The researchers used a news database called EurekAlert! to look for press releases relating to RCTs that were published over a four-month period.
They then checked another news database called LexisNexis to see what mainstream media coverage was generated by the press releases. They then went back to the original research summaries (abstracts) on which the press releases were based.
All three sources of information were then assessed by a panel of experts for the presence of spin.
What were the results?
According to the subjective judgement of that panel:
- 41% of abstracts contained spin
- 46% of press releases contained spin
- 51% of news items contained spin
How does spin occur?
Based on the results, the researchers believe – though cannot prove – that there are three levels of spin at work.
First, at the abstract (summary) level. Leaving aside any deliberate spinning, many researchers may just unconsciously “sex-up” their report abstracts to present them in the best possible light.
If, for example, you were involved in a project that may have lasted several years, and were asked for a brief summary of your findings, it is likely that you would focus more on the positives than the negatives.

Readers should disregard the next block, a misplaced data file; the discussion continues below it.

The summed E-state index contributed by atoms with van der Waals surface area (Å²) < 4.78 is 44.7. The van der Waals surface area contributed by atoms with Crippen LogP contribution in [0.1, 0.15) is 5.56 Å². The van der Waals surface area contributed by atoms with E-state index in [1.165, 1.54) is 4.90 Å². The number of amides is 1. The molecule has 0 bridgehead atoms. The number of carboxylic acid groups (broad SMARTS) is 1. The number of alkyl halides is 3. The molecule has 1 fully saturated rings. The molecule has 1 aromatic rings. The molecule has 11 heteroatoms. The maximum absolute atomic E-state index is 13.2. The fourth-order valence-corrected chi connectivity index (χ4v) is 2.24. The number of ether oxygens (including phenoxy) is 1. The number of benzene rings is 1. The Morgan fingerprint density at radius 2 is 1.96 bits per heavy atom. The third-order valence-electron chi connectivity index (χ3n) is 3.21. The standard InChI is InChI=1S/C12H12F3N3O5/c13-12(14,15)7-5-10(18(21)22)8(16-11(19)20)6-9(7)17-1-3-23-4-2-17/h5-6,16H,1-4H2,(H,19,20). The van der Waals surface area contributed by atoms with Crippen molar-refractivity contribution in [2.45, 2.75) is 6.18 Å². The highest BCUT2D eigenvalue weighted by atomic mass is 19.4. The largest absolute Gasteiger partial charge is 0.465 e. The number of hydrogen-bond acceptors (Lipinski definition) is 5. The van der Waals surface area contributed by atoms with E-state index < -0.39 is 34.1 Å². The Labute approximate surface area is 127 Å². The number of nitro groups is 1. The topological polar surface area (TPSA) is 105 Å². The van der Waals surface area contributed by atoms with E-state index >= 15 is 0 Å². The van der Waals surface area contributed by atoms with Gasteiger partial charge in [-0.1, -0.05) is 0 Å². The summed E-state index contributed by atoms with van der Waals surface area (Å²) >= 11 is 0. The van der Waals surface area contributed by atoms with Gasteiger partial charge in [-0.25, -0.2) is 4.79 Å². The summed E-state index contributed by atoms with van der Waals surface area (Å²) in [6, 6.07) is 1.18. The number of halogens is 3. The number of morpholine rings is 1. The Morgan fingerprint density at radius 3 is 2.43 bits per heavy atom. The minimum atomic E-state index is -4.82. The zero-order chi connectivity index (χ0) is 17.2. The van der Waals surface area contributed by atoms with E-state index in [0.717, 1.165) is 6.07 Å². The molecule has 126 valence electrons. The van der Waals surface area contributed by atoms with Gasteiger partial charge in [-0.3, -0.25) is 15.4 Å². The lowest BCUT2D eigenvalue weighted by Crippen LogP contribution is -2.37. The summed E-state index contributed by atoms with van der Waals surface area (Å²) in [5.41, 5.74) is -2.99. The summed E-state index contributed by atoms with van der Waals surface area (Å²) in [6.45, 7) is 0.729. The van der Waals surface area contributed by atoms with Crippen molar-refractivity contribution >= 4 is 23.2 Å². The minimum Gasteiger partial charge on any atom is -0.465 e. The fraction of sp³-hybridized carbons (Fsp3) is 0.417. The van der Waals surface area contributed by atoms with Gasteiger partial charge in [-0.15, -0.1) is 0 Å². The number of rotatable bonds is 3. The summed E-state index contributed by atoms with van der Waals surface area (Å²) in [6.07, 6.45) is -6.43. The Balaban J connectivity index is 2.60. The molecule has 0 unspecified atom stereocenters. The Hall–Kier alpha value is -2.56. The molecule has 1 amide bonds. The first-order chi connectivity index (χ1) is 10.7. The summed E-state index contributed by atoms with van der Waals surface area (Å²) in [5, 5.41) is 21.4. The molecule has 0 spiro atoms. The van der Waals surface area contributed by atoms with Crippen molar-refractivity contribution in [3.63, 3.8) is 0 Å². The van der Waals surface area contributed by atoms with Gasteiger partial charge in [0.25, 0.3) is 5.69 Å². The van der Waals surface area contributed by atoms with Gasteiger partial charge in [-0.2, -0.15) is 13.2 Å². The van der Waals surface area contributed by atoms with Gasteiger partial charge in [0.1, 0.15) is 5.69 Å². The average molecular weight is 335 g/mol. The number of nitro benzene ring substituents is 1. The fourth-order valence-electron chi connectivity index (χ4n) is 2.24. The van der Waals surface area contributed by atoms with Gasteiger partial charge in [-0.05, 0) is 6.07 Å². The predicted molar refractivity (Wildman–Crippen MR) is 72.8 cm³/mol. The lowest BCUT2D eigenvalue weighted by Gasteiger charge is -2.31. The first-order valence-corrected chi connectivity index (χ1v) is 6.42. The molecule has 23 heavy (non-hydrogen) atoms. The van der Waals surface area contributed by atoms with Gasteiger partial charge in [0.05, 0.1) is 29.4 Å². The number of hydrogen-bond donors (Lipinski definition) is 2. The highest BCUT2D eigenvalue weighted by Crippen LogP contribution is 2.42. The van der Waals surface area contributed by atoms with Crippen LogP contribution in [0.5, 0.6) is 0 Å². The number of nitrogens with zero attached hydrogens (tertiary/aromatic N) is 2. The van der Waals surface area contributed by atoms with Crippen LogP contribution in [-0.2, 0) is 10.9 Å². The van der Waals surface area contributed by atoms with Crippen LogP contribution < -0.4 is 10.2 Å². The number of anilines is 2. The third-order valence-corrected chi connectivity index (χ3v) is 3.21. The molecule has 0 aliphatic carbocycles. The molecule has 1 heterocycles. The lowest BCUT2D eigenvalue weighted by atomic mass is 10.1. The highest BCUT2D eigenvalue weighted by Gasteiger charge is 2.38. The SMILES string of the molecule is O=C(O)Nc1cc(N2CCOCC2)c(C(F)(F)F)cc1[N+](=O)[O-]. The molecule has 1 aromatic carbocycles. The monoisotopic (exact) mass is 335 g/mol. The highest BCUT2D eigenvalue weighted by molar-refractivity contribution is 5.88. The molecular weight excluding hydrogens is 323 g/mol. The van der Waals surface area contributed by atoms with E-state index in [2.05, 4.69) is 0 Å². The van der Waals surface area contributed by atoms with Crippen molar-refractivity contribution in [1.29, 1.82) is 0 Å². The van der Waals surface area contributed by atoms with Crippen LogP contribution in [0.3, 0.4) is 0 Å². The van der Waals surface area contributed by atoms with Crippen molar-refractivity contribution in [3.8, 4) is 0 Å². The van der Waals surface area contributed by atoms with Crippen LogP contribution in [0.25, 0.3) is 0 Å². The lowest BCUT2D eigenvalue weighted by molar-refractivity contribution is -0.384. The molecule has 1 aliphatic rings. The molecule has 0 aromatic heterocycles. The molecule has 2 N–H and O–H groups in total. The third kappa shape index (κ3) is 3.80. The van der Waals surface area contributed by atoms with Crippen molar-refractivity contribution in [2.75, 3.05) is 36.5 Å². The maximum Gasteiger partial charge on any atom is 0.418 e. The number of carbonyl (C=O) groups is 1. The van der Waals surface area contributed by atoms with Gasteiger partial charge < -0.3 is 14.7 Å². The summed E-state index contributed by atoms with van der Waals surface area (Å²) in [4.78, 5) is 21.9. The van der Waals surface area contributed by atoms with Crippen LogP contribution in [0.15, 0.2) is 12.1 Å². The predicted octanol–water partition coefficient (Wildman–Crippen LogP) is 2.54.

Second, at the press release level. Press officers for universities, research institutes or medical journals are under pressure to generate media coverage. And a lively, positive “breakthrough” will get more coverage than results that are dull and inconclusive.
Third, at the journalism level. Many journalists claim (with some justification) that they are over-worked and under-resourced so they simply read the press release (and some might read the abstract) before writing the story. The full study on which the press release is based is rarely read.
Why this is important?
It is estimated that 90% of the public get information on developments in medicine and healthcare from the mainstream media. So the quality and reliability (or lack of it) of medical and health journalism is vitally important in determining whether we get an accurate idea of medical advances.
At best, unreliable medical journalism can lead people to waste time and money on treatments for which there is no evidence of them being effective. At worst, it can kill.